marvelous memphis: the orpheum theatre.

it occurred to me after the recent reopening of broadway in memphis that i’ve never written a post about the orpheum theatre. i’ve mentioned various shows and concerts and events that i have attended in other posts, but i wanted to take a moment to express my appreciation for this gem once again.

my first visit to the orpheum was an elementary school field trip for an event i no longer remember the name of, and over the years i have returned again and again. my mother and i have been season ticket holders for their broadway series since 2017, enjoying performances of hamilton, rent!, wicked, aladdin, the play that goes wrong, something rotten!, and most recently come from away, among many others.

in addition to the broadway season, the orpheum also hosts – in non-covid years – a summer movie series that provides for some great nostalgia. they bring in a lot of musical guests, and over the years i have been lucky enough to see black violin, amos lee, leon bridges, and leslie odom, jr, perform. they used to host dinners on stage, and thanks to my friend jen who works there i have tagged along for a few and have become something of an expert on the backstage murals. i’ve also been able to see the nutcracker, peter pan, and alvin ailey ballet performances. and every year [when in person is possible] they host the national civil rights museum freedom awards; in 2019 jen invited me to be her plus-one and we were able to hear hafsat abiola and gloria steinem speak and to watch john legend perform. it was pretty incredible.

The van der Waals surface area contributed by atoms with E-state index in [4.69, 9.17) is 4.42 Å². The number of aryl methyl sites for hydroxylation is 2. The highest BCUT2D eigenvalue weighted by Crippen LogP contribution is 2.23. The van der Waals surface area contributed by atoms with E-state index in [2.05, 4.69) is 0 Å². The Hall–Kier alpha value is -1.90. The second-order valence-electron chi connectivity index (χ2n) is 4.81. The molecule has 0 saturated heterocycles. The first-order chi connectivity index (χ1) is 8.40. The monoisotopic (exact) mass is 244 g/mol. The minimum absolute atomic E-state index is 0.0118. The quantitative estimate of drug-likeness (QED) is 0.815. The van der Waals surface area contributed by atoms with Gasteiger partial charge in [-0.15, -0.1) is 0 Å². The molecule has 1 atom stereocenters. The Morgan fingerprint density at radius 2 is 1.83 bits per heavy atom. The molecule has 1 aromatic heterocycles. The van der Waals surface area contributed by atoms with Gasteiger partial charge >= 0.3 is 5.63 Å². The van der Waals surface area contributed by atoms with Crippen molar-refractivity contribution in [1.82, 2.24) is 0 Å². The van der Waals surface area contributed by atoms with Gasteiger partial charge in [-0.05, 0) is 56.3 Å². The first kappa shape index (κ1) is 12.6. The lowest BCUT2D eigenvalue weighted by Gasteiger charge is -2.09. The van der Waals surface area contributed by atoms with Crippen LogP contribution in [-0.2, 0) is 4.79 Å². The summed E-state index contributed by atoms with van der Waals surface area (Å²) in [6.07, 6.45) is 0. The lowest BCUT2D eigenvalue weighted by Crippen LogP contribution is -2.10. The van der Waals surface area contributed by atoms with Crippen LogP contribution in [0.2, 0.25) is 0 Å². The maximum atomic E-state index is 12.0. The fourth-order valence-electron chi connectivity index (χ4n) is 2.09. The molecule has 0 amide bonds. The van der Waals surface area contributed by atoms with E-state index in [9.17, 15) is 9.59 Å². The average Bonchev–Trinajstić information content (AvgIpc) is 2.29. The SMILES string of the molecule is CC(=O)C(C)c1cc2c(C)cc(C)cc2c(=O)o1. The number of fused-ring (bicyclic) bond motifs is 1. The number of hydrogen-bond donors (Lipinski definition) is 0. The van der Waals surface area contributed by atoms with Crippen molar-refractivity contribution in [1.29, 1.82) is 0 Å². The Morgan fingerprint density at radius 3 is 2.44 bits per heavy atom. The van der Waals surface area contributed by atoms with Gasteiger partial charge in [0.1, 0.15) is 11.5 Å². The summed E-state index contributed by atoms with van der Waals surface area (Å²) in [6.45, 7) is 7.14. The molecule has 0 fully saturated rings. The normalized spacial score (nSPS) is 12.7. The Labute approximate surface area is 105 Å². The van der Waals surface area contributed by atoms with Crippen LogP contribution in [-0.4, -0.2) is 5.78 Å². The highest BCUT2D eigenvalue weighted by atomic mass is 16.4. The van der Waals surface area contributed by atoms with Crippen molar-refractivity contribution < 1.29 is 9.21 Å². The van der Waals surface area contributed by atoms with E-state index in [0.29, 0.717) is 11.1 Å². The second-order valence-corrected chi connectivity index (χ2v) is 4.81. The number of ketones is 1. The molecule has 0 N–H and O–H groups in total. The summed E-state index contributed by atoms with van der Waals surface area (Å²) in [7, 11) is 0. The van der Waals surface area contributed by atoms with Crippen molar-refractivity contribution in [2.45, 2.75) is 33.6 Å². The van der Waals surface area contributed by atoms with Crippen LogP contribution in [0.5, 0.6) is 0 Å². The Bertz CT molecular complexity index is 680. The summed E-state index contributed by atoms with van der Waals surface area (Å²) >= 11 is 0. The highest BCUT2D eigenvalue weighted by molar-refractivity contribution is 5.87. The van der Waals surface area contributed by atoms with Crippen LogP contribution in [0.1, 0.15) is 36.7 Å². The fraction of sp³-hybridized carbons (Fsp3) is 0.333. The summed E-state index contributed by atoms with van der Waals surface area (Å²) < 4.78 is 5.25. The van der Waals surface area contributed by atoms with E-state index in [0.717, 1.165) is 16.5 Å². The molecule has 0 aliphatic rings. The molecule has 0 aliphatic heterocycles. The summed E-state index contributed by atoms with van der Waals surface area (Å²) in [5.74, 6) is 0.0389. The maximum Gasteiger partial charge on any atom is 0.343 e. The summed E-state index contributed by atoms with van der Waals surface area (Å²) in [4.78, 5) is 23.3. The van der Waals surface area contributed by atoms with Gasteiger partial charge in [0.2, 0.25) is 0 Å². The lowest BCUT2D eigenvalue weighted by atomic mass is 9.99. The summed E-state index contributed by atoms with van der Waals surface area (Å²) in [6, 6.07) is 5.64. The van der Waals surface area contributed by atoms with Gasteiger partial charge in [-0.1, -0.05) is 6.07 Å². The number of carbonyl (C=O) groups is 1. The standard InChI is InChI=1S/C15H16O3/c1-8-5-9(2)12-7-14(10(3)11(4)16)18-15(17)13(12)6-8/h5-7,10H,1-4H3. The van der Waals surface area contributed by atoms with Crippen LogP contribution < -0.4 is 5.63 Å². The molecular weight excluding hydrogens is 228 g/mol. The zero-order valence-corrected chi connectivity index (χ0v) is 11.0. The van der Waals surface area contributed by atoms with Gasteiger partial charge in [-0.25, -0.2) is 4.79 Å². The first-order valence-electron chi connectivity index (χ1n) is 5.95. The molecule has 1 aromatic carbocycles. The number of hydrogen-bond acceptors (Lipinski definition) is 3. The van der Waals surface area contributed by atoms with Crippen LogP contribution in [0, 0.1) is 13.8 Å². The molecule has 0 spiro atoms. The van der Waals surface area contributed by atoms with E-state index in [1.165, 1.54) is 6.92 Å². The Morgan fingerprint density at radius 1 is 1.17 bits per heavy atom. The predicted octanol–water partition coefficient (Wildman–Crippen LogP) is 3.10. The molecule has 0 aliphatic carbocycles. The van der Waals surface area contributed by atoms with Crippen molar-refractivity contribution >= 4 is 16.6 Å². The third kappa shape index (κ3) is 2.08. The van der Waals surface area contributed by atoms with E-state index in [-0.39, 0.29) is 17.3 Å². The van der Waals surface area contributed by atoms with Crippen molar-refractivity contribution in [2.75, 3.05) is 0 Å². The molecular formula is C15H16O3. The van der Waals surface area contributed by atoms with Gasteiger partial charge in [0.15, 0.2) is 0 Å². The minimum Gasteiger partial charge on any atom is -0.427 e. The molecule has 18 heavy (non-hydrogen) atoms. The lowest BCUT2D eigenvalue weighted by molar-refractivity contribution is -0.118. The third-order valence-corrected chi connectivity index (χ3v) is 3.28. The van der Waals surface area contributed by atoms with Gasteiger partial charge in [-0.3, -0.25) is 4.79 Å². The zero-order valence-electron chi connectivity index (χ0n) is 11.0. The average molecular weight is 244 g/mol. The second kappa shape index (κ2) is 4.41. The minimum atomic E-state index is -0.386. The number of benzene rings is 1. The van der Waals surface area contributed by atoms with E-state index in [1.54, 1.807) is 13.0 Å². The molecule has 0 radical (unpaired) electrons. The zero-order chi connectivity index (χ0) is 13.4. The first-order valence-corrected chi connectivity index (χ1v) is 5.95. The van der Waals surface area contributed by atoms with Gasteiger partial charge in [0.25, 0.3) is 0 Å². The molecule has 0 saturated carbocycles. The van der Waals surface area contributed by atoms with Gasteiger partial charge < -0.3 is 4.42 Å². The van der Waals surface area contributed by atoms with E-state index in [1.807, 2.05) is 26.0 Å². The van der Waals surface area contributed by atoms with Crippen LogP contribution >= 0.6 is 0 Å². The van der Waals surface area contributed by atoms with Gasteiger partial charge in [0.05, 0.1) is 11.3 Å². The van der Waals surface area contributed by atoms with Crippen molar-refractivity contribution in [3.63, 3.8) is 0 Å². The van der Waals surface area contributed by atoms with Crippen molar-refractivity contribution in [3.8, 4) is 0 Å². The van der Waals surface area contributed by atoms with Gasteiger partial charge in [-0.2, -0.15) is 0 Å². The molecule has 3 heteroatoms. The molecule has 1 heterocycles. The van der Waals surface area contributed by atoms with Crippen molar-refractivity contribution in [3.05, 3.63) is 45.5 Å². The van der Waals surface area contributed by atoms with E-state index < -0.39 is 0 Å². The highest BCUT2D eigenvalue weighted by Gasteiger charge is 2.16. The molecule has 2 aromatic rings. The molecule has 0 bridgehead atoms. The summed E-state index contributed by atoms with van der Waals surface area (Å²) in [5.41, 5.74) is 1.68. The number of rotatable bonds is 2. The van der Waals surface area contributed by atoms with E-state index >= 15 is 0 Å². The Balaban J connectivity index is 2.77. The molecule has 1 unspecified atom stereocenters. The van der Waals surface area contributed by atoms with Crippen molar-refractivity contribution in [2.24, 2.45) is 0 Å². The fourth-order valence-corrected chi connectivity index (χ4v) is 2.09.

next door to the orpheum is the halloran center for performing arts, where i saw my first opera, attended indie memphis film festival performances, saw hasan minhaj perform a stand-up set, and once crashed the orpheum’s annual gala.

excited to be back. memphis, tennessee. october 2021.

the orpheum has played a significant role in memphis’ history and in my own time in the city, and i am very grateful for its existence. i hope that memphians continue to support them for many generations to come.

xx

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